The 1 Strange Thing About Original Series on Streaming Platforms
With the rise of Netflix and Hulu as the go-to platforms for viewing shows old and new, traditional TV networks such as CBS and Disney are scrambling to catch up, while completely new platforms, such as Apple TV+ are beginning to join in for a piece of the action.
With classics such as Friends and The Office being reclaimed by their original networks and the ever-growing competition for viewers between platforms, streaming services are turning more and more to original content to capture the interest of new subscribers.
With fewer restrictions due to the scheduling constraints of traditional TV networks, original streaming content is being released completely at the discretion of the platforms themselves, and viewers have begun to notice something a little odd about that.
Netflix and binge
Netflix is without a doubt the pioneer in the field of not only online streaming, but creating high-quality original content. The platform regularly pumps out original standup specials, movies, and TV series, and it generally gives them to you in one big serving.
When shows such as Orange Is the New Black or Stranger Things dropped, an entire season was available immediately, allowing those with enough free time able to conceivably watch all of the episodes in one bleary-eyed sitting.
While there is something fun about the guilty-pleasure of an all-out TV binge, other platforms are decidedly taking a different approach.
Weekly releases are still a thing
Several of the new streaming platforms are choosing the weekly release option for their original content. Apple TV+, without the depth of archives to draw from that Disney+ has available, is leaning hard into its original content, launching the platform with new shows featuring big-name celebrities such as Morning Show with Reese Witherspoon, Jennifer Aniston, and Steve Carell, and See, an epic drama starring Jason Momoa.
There is something more going on, however, than just a preference for weekly releases. A quick glance at the Apple TV+ release dates will reveal one strange pattern: each new episode is being dropped on a Friday, and Apple is not alone on this. Disney+ has the first live-action Star Wars series, The Mandalorian, and several other new shows dropping on Fridays as well, including a Friday night nonfiction showcase.
What about Hulu?
Though the newer streaming platforms are getting some attention for their choice to diverge from the precedent set by Netflix, let’s not forget that Hulu has already been doing this with its original content for some time.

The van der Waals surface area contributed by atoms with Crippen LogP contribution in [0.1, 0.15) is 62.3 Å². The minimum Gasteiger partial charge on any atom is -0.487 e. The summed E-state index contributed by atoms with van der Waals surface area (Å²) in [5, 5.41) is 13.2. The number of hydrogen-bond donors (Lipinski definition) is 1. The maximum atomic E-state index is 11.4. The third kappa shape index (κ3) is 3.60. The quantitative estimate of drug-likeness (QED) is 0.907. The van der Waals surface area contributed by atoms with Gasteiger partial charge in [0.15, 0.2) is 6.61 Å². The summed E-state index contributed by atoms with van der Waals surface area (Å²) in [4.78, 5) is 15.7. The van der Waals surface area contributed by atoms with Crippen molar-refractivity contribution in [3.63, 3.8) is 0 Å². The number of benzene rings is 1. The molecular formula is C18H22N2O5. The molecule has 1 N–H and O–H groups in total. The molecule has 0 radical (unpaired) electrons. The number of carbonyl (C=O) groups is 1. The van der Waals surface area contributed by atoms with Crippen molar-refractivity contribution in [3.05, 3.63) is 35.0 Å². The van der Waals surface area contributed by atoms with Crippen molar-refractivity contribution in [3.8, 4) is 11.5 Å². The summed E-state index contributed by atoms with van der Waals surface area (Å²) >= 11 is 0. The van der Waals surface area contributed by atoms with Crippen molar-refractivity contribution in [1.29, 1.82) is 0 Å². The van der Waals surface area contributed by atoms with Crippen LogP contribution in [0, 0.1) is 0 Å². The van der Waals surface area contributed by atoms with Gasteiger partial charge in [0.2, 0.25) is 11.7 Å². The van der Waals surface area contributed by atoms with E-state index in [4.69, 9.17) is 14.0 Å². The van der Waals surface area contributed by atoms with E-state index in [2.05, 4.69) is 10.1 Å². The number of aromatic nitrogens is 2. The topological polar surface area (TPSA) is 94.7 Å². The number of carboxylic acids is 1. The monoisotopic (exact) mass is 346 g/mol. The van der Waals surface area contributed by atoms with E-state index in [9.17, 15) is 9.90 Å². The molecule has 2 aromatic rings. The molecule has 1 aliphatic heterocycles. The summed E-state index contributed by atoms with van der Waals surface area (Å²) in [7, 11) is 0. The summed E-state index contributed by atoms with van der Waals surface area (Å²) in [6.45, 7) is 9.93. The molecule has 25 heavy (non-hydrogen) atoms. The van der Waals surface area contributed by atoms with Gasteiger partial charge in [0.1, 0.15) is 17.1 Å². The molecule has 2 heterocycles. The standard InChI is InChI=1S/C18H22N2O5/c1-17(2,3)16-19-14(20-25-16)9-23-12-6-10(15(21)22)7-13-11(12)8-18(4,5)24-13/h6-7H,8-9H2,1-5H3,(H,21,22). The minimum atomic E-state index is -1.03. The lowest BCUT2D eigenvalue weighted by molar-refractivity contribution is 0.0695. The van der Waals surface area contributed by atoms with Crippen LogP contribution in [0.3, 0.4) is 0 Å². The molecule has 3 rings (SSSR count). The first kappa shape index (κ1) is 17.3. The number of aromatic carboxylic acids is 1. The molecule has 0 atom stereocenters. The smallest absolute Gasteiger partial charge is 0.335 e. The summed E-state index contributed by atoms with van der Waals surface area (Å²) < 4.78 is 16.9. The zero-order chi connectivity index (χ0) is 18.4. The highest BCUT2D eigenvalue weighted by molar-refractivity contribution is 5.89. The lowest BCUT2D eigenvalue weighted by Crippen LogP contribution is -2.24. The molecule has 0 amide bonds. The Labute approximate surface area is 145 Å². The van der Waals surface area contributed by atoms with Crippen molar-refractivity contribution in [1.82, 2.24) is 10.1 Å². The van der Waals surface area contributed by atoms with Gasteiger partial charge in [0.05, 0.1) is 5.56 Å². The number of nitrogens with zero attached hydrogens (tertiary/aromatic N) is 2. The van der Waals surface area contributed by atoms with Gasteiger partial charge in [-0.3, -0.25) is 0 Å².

In an LA Times interview from 2015, Hulu’s head of content at the time said: “We want to give viewers the opportunity to discover their favorite shows every week. Like you, we value the shared experience and the joy of the water cooler that is television.”
Though Hulu does often drop the first three episodes of a new series in a single day, it has held consistent with releasing the remaining episodes on a weekly basis for many of its shows. If you were to check the current calendar, you’d see that new seasons of its original content are now all being released on… you guessed it, Fridays.
Looking back to earlier releases, such as the Wednesday drop of the first episodes of The Handmaid’s Tale, however, shows that this wasn’t always the case.
Why release original Disney+ content on Fridays?
A closer look at even the binge tactics of Netflix reveals that releases are heavily stacked on Fridays on that platform as well.
The platform executives that have chosen the weekly release model are pretty open about their reasons, with Disney+ president of content and marketing Ricky Strauss telling the Hollywood Reporter, “We’re just getting started so it made sense to build our fan base with episodic content coming out once a week in a more traditional model, because we felt that if we put everything out at once it would be harder for us to build the audience, rather than having people tuning in.”
However, when it comes to why they would release all of their shows on the same day, specifically Friday, they’re remaining hush on the subject.
One thing is clear though, if all of the streaming platforms are doing it, there must be a good reason.